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Review of the Good Life

The Good LifeThe Good Life: Helen and Scott Nearing's Sixty Years of Self-Sufficient Living --- if you like our website, you should go read this book because it's the real deal.  It took me weeks to figure out what I loved about it, and then it came to me.  Of course --- they lived my dream, and didn't start watering it down as they grew older.  They just kept living it until Scott died at the ripe old age of 100.

Actually, he committed suicide through a six week fast, which doesn't sound quite like the good life to me.  Other parts of their book also put me off --- I can understand being a vegan, but I think it's harsh to call house cats slaves.  The Nearings believed in community, but weren't willing to give a little to get on with their neighbors.  (I haven't read it, but  one of their neighbors wrote Meanwhile, Next Door to the Good Life, about the difficulties of living next door.)  Personally, I don't think I would have gotten along with the Nearings in real life.

But their book is full of tasty tidbits, like maple syruping and growing blueberries to round out their livelihood.  I was astonished that they were able to grow nearly all of their food in the mountains of Vermont with only three frost free months per year --- and the possibility of frost even during the height of summer.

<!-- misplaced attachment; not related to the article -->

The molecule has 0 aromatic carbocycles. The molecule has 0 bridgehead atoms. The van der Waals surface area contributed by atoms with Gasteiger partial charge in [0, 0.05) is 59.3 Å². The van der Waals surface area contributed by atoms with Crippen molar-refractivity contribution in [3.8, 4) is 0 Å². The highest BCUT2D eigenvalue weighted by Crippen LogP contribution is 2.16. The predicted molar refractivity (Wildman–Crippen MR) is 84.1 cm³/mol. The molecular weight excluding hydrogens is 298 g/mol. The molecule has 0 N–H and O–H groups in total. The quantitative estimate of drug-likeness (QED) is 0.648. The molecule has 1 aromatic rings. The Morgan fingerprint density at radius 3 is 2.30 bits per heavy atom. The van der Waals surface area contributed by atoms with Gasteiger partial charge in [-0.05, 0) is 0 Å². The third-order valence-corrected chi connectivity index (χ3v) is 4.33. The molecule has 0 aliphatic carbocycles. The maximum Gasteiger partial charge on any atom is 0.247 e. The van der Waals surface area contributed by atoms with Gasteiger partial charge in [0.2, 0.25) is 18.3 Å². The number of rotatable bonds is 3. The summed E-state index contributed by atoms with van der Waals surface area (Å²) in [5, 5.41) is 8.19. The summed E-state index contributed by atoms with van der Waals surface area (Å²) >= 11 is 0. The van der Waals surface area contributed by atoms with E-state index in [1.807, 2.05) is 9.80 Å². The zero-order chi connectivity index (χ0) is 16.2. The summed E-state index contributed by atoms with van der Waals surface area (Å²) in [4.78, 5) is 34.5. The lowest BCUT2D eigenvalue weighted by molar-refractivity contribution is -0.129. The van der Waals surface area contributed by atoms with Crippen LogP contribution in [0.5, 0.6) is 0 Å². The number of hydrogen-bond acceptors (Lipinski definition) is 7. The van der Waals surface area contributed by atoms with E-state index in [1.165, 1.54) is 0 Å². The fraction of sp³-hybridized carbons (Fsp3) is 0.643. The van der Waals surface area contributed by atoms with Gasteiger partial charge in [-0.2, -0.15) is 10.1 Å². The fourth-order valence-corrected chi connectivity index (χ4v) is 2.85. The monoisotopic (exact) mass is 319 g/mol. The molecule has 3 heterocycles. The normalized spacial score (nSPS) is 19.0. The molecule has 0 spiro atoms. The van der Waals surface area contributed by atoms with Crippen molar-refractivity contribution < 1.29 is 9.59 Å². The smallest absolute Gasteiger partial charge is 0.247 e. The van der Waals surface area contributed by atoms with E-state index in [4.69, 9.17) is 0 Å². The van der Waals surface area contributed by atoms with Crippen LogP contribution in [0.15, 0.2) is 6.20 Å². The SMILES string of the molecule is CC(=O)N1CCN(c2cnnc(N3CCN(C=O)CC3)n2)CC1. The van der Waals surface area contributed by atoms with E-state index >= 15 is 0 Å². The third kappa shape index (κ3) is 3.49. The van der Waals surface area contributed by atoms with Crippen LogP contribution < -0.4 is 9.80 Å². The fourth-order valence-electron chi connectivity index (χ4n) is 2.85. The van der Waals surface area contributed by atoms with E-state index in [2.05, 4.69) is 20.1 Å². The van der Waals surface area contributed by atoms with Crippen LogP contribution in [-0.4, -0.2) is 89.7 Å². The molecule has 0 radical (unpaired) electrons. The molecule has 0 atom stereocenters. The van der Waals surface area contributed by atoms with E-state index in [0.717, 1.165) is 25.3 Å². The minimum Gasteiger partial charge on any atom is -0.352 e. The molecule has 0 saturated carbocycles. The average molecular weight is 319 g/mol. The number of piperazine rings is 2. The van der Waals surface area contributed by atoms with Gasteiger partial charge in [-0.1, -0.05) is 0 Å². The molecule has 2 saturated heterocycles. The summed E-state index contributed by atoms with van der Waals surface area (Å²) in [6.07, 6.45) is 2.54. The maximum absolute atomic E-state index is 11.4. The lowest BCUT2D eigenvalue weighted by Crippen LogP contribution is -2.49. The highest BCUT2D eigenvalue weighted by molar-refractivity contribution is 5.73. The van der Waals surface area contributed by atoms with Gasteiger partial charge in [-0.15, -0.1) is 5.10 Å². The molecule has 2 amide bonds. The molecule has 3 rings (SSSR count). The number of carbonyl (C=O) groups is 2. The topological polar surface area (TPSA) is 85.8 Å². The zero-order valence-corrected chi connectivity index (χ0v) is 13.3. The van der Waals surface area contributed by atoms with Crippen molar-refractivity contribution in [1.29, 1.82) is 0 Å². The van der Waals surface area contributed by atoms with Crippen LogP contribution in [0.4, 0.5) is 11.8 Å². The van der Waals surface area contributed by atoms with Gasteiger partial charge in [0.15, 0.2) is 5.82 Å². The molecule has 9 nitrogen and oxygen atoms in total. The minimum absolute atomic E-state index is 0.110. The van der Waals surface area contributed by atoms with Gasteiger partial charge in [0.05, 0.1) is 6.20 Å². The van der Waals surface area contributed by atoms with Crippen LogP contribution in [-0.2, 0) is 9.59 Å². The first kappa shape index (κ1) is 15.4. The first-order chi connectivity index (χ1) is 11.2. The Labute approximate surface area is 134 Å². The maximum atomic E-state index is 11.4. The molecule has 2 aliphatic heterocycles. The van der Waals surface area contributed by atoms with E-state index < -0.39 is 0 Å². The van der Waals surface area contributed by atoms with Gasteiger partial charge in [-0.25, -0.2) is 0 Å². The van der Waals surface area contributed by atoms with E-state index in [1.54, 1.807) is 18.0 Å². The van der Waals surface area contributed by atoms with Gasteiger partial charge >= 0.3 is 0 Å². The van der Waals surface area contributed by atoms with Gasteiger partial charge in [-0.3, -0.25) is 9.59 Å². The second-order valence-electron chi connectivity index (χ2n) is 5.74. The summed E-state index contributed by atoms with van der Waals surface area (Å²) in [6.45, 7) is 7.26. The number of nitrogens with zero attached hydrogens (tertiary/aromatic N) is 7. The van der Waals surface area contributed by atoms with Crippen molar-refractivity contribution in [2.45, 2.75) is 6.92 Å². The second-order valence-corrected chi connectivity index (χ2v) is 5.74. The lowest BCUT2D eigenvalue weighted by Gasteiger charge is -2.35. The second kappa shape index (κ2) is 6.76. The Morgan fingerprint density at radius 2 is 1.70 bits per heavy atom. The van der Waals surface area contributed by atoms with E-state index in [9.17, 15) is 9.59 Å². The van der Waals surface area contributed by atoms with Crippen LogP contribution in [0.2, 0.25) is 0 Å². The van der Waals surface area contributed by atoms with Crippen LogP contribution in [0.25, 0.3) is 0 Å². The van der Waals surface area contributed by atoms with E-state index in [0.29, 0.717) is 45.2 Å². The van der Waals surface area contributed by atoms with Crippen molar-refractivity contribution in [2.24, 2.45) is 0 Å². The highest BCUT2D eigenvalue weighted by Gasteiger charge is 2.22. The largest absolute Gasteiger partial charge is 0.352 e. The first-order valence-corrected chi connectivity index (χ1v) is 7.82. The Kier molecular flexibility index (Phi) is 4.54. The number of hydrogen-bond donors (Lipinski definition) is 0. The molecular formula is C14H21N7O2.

When it comes right down to it, Mark and I are opinionated idealist loners too (or at least I am.)  That's part of what sent us back to the land.  It's nice to have the space and freedom to be wacky --- and Helen and Scott Nearing certainly had that.



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The good life

It helped the Nearings to have a nest egg to start with.

They went back to nature, with Scott quitting his college teaching job, because they didn't want their taxes supporting a war economy, didn't want to be responsible for killing innocent people. Today, our economy is so much more military, with almost half our federal taxes going to pay for war, past and present, including lifelong treatment of US troops mentally damaged from wars they fought in.

Comment by Errol Sat Feb 7 10:02:23 2009
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They did seem to have a lot of good philosophies. You're right, though --- I'm sure the nest egg helped!